Thursday, November 12, 2009

Ms. Plame Wilson's 15 Minutes Nearly Up

May this mercifully be one of the final chapters with this useful idiot.
A federal appeals court has ruled that the Central Intelligence Agency didn't violate the free speech rights of ex-CIA agent Valerie Plame Wilson when it refused to allow her to publish details of her possible pre-2002 work for the agency.

In an order Thursday, the U.S. Second Circuit Court of Appeals upheld a lower court's ruling that the CIA didn't infringe on Wilson's First Amendment rights when it refused a request by Wilson and her publisher, Simon & Schuster Inc., to publish details of her work with the agency prior to 2002 as part of a memoir.

"Because any information concerning Ms. Wilson's possible pre-2002 agency affiliation remains properly classified, and because Ms. Wilson is obligated by a secrecy agreement with the CIA not to disclose classified information, the district court correctly ruled that plaintiffs cannot demonstrate a First Amendment violation in this case," U.S. Circuit Judge Reena Raggi wrote on behalf of the three-judge panel.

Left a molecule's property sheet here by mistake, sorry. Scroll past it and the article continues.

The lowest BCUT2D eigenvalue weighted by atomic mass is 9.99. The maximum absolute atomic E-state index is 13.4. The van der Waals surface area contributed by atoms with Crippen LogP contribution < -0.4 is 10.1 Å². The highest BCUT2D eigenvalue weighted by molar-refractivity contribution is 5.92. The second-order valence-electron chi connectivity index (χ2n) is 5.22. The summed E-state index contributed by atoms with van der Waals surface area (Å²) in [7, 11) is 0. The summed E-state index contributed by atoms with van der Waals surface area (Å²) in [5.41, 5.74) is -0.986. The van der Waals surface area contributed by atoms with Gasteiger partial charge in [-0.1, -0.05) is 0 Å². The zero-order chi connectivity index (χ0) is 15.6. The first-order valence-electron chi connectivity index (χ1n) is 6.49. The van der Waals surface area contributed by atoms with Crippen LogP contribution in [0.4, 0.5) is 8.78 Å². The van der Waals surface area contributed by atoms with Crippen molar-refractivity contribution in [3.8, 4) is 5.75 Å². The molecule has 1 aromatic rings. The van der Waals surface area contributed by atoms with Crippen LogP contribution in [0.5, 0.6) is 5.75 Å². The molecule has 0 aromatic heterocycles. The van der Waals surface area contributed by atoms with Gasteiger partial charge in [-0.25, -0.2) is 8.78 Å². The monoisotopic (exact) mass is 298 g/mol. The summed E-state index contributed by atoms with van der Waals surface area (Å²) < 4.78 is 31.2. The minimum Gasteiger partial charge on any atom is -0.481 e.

Wilson had argued the CIA "officially disclosed" the dates of her pre-2002 service in a letter sent to her in February 2006 and her pre-2002 dates of service are now a matter of widespread public knowledge and it would be unreasonable to keep them classified.

A lawyer for Wilson didn't immediately return a phone call seeking comment Thursday.
She probably wants her (cough cough) privacy.

Of course we can only hope those 15 minutes are near an end. Except we still have this coming down the pike. I'm sure with Sean Penn in it it will be fair and impartial.

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